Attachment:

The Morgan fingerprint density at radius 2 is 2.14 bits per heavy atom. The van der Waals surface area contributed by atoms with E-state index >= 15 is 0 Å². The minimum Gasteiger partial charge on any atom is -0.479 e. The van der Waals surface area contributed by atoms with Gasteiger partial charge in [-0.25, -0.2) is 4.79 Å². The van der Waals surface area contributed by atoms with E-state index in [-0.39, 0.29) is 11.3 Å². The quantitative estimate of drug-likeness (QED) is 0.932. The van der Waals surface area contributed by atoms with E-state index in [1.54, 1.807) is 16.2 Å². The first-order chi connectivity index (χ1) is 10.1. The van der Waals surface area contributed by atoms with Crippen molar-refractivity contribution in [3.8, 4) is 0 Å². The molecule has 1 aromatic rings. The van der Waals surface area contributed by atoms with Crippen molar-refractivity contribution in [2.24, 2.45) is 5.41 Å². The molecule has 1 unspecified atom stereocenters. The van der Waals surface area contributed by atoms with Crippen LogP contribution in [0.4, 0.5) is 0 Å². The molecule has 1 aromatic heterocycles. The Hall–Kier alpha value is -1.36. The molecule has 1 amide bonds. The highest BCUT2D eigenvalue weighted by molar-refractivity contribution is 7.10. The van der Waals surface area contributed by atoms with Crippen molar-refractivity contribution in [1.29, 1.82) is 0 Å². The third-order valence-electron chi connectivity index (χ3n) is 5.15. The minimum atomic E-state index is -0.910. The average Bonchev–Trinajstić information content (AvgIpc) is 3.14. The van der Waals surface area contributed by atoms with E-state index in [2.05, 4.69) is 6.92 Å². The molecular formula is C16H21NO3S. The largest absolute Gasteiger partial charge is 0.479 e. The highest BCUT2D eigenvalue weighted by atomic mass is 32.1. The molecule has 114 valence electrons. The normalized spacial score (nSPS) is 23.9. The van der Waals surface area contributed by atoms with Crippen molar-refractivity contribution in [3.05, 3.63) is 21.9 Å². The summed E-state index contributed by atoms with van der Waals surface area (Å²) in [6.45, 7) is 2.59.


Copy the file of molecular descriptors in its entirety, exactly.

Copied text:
The Morgan fingerprint density at radius 2 is 2.14 bits per heavy atom. The van der Waals surface area contributed by atoms with E-state index >= 15 is 0 Å². The minimum Gasteiger partial charge on any atom is -0.479 e. The van der Waals surface area contributed by atoms with Gasteiger partial charge in [-0.25, -0.2) is 4.79 Å². The van der Waals surface area contributed by atoms with E-state index in [-0.39, 0.29) is 11.3 Å². The quantitative estimate of drug-likeness (QED) is 0.932. The van der Waals surface area contributed by atoms with E-state index in [1.54, 1.807) is 16.2 Å². The first-order chi connectivity index (χ1) is 10.1. The van der Waals surface area contributed by atoms with Crippen molar-refractivity contribution in [3.8, 4) is 0 Å². The molecule has 1 aromatic rings. The van der Waals surface area contributed by atoms with Crippen molar-refractivity contribution in [2.24, 2.45) is 5.41 Å². The molecule has 1 unspecified atom stereocenters. The van der Waals surface area contributed by atoms with Crippen LogP contribution in [0.4, 0.5) is 0 Å². The molecule has 1 aromatic heterocycles. The Hall–Kier alpha value is -1.36. The molecule has 1 amide bonds. The highest BCUT2D eigenvalue weighted by molar-refractivity contribution is 7.10. The van der Waals surface area contributed by atoms with Crippen molar-refractivity contribution in [1.29, 1.82) is 0 Å². The third-order valence-electron chi connectivity index (χ3n) is 5.15. The minimum atomic E-state index is -0.910. The average Bonchev–Trinajstić information content (AvgIpc) is 3.14. The van der Waals surface area contributed by atoms with E-state index in [2.05, 4.69) is 6.92 Å². The molecular formula is C16H21NO3S. The largest absolute Gasteiger partial charge is 0.479 e. The highest BCUT2D eigenvalue weighted by atomic mass is 32.1. The molecule has 114 valence electrons. The normalized spacial score (nSPS) is 23.9. The van der Waals surface area contributed by atoms with Crippen molar-refractivity contribution in [3.05, 3.63) is 21.9 Å². The summed E-state index contributed by atoms with van der Waals surface area (Å²) in [6.45, 7) is 2.59.